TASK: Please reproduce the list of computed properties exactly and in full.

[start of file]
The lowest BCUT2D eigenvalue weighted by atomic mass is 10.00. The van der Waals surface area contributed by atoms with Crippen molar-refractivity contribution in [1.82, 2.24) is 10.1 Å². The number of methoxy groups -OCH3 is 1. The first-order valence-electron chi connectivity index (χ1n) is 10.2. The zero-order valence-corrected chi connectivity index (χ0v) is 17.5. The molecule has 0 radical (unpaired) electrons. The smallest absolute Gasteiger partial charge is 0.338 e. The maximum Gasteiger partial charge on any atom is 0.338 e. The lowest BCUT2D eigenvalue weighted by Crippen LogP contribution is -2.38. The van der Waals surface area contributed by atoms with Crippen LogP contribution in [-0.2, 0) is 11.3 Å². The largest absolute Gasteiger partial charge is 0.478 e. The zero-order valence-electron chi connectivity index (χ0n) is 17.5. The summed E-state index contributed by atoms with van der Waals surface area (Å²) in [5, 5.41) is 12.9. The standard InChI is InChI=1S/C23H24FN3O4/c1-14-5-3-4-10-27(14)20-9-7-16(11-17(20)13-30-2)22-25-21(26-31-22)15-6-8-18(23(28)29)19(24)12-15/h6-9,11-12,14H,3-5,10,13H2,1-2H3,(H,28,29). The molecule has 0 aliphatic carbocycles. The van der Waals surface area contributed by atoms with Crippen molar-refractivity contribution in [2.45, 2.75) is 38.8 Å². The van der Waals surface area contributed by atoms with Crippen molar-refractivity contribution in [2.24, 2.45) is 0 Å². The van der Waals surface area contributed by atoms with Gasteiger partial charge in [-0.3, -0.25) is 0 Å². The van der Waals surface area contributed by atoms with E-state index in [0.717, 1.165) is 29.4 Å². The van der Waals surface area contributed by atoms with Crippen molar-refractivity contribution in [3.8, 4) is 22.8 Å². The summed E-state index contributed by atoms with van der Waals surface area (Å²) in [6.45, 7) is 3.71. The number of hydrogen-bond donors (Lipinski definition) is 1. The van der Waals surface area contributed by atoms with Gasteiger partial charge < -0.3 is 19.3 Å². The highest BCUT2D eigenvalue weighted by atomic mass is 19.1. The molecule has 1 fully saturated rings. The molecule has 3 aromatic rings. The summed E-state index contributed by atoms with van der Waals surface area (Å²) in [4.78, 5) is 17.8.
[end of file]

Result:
The lowest BCUT2D eigenvalue weighted by atomic mass is 10.00. The van der Waals surface area contributed by atoms with Crippen molar-refractivity contribution in [1.82, 2.24) is 10.1 Å². The number of methoxy groups -OCH3 is 1. The first-order valence-electron chi connectivity index (χ1n) is 10.2. The zero-order valence-corrected chi connectivity index (χ0v) is 17.5. The molecule has 0 radical (unpaired) electrons. The smallest absolute Gasteiger partial charge is 0.338 e. The maximum Gasteiger partial charge on any atom is 0.338 e. The lowest BCUT2D eigenvalue weighted by Crippen LogP contribution is -2.38. The van der Waals surface area contributed by atoms with Crippen LogP contribution in [-0.2, 0) is 11.3 Å². The largest absolute Gasteiger partial charge is 0.478 e. The zero-order valence-electron chi connectivity index (χ0n) is 17.5. The summed E-state index contributed by atoms with van der Waals surface area (Å²) in [5, 5.41) is 12.9. The standard InChI is InChI=1S/C23H24FN3O4/c1-14-5-3-4-10-27(14)20-9-7-16(11-17(20)13-30-2)22-25-21(26-31-22)15-6-8-18(23(28)29)19(24)12-15/h6-9,11-12,14H,3-5,10,13H2,1-2H3,(H,28,29). The molecule has 0 aliphatic carbocycles. The van der Waals surface area contributed by atoms with Crippen molar-refractivity contribution in [2.45, 2.75) is 38.8 Å². The van der Waals surface area contributed by atoms with Crippen molar-refractivity contribution in [2.24, 2.45) is 0 Å². The van der Waals surface area contributed by atoms with Gasteiger partial charge in [-0.3, -0.25) is 0 Å². The van der Waals surface area contributed by atoms with E-state index in [0.717, 1.165) is 29.4 Å². The van der Waals surface area contributed by atoms with Crippen molar-refractivity contribution in [3.8, 4) is 22.8 Å². The summed E-state index contributed by atoms with van der Waals surface area (Å²) in [6.45, 7) is 3.71. The number of hydrogen-bond donors (Lipinski definition) is 1. The van der Waals surface area contributed by atoms with Gasteiger partial charge < -0.3 is 19.3 Å². The highest BCUT2D eigenvalue weighted by atomic mass is 19.1. The molecule has 1 fully saturated rings. The molecule has 3 aromatic rings. The summed E-state index contributed by atoms with van der Waals surface area (Å²) in [4.78, 5) is 17.8.